The first year I was writing here on this website I was spending just as much time studying the markets and writing as I do today (a ton) and many days back then only 10 to 20 people would visit per day. Today there are days when I get thousands of views on a single day from people all over the world. Articles now get re-posted on major sites, chat rooms, and discussion boards. The site has progressed through the process where there was a tremendous amount of work with no page views (though that was never my original goal) to the point today where it has hit the "moment" of exponential growth that can take place with the interconnected world we live in.

It is obviously never certain that a gum business, arcade, website, or any new start up will ever get itself off the ground. Most do not because they don't have someone like Caine who will work on the business with no result day after day. I wake up in the morning extremely excited to see what is taking place in the financial markets and to discuss it here on this site, and I get goosebumps thinking about making sales for my company. It is not "work" for me. I understand now why some business people who have years of proven success and endless amounts of money (I am not one of them) would much rather wake up and work on building a company than taking a vacation.

This mindset is what is needed to get anything to that "moment." My business may never get to that point. So I will start another. And if that business do not get there, I will start another. I was told leaving college that starting a business is stupid because 9 out of 10 fail. My psychology going in was that I needed to be ready to start 10 companies, so I better get to work.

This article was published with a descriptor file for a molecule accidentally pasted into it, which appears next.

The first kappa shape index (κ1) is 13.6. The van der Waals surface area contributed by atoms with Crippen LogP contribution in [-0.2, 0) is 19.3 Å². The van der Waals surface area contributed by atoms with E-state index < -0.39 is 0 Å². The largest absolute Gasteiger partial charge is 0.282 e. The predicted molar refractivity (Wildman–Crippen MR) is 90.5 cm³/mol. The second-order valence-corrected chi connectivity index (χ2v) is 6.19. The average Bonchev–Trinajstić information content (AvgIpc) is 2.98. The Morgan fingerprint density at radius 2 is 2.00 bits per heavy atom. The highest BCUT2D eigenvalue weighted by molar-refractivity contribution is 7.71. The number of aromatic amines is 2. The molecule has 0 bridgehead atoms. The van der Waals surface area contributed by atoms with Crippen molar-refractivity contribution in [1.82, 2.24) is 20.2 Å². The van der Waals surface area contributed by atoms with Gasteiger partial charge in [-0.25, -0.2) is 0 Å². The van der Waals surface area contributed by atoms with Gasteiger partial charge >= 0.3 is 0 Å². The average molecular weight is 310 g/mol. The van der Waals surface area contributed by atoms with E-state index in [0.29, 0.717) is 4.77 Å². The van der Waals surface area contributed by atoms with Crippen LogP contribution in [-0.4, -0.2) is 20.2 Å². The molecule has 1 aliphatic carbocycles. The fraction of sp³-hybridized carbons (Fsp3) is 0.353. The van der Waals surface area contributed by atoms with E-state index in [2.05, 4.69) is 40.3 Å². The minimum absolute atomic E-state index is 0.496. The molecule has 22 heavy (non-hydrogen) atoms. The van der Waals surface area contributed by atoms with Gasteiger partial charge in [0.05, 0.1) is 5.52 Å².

Everyone will take something different away from the following story, and I wanted to discuss the thoughts it triggered for me. If any of the projects I work on tirelessly every day hit the point worth discussing I will tell you the story here. After all, no one likes to hear or watch videos of a kid sitting alone in a gym shooting jump shots, they just want to see the final shot of the game go in and talk about how he got his lucky "moment."

Tuesday, April 17, 2012

Bill Gross On Spanish Bond Auctions

Bill Gross, CIO of PIMCO the world's largest bond fund, spoke with CNBC today regarding Spain which he calls a "tumor" on the Eurozone. He feels that it is tough to get a real read on bond auctions because so much debt is being purchased by Spanish banks. The banks in Spain that are purchasing the government debt (with money given to them from the European Central Bank "ECB") are bankrupt and will need a bailout from the Spanish government. The money to fund this bailout will come from government bond auctions sold to.......Spanish banks. Sounds a little fishy you say? Just wait until the ponzi scheme unravels.